The breeze whistled softly through the broken window. In a lonesome, uncaring way, it played along the edges of papers and leaves that its more violent cousins had swept into corners or under the rows of school desks that filled the classroom. Rambunctious in its innocence, it tousled through the room’s scattered hopes and the dreams they had ensnared, and went off down the gray hallway and into other vacant rooms as though racing the footsteps of morning’s light.
At the entrance to the building, the zephyr gathered strength, drove itself, defiant and free, through the unclosed double doors, and out, out, out, over a schoolyard choked with weeds, with grass no mower would ever touch, with rusting swing-sets, with unused toys… and with the undead.
For they were there.
Shambling about in their thoughtless way, their eyes vacant pools containing a mystery no sane person could ever plumb, these human shells moved through the debris of their former lives like sleepwalkers that would never wake. They were all ages, all sexes, and of all different body sizes. The smallest, a petite redheaded girl of around two years of age, staggered aimlessly along with the rest, her chin hanging slack and useless over the torn stem of her neck. Beneath this, covering the cold flesh of her torso, were the rags of a bloodstained summer dress that roughly one year ago, before the rising of the dead, had been new.
Had she been living, she would have been a cute kid. So went Virgil’s thoughts as he, along with two other people, lay studying the undead from the shade of a wood line, one hundred yards distant, where the land rose slightly to form a natural observation platform. The heavily muscled man and his compatriots wore military helmets and were dressed in loose, green, camouflage clothing worn over a tighter fitting layer of leather that encased their bodies from neck to foot. The camouflage was needed to help shield them from sight, and the leather was needed to help shield them from the infectious bites of the undead, bites that would, in a matter of minutes, turn any living person into one of the aforementioned undead.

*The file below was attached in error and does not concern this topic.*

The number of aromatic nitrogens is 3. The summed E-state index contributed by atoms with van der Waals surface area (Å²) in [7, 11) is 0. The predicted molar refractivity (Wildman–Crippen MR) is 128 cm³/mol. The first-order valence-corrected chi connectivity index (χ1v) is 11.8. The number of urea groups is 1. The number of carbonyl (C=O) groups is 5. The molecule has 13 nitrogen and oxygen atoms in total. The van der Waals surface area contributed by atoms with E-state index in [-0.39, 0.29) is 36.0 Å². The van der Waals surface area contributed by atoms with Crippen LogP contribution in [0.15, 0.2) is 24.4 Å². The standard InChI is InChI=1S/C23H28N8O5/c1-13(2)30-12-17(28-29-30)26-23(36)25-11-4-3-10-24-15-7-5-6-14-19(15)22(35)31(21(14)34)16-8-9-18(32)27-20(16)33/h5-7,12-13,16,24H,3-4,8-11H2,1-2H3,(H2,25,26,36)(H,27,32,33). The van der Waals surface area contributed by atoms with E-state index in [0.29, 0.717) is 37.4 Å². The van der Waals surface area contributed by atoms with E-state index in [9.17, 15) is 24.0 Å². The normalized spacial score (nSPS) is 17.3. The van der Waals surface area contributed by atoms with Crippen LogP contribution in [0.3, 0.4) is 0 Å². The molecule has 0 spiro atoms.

Virgil kept the little girl in the telescopic sights of his MP5SD sub-machine gun. From there, she looked different… better. She was a target. Not someone’s little girl. Not a precious little thing that someone had held, rocked, sung to, and played with, whose hair smelled like peaches and whose smile could turn the day bright and new. None of that. Through the hard, round tube she was a thing. Or at least it made it easier to see her that way. It helped him to do what he had to do.
He flicked the safety off.
His finger squeezed the trigger… gently, gently.
For some reason, she stopped, and turned her back to him. The breeze caught her shining hair and lifted it slightly, her back and arms were smooth and white like marble in the sun.
Don’t think about it, don’t think about it, don’t…
Pause the next breath…
With a suppressed hissing punch, the 9mm hollow point round burst from the barrel of the weapon and struck the girl’s skull a quarter of a second later. There was an explosion of blood and brain matter, skull and hair, and without another sound, she returned to the earth where she belonged.
After the catastrophic events of a year ago when the dead rose and the living were annihilated, humans left are surviving in various sized pickets. One such pocket occupies an army base where soldier and trained civilisations work together to stay alive, but the force of the undead threatens and it won’t be long before they will have no choice but to deal with the source of the problem.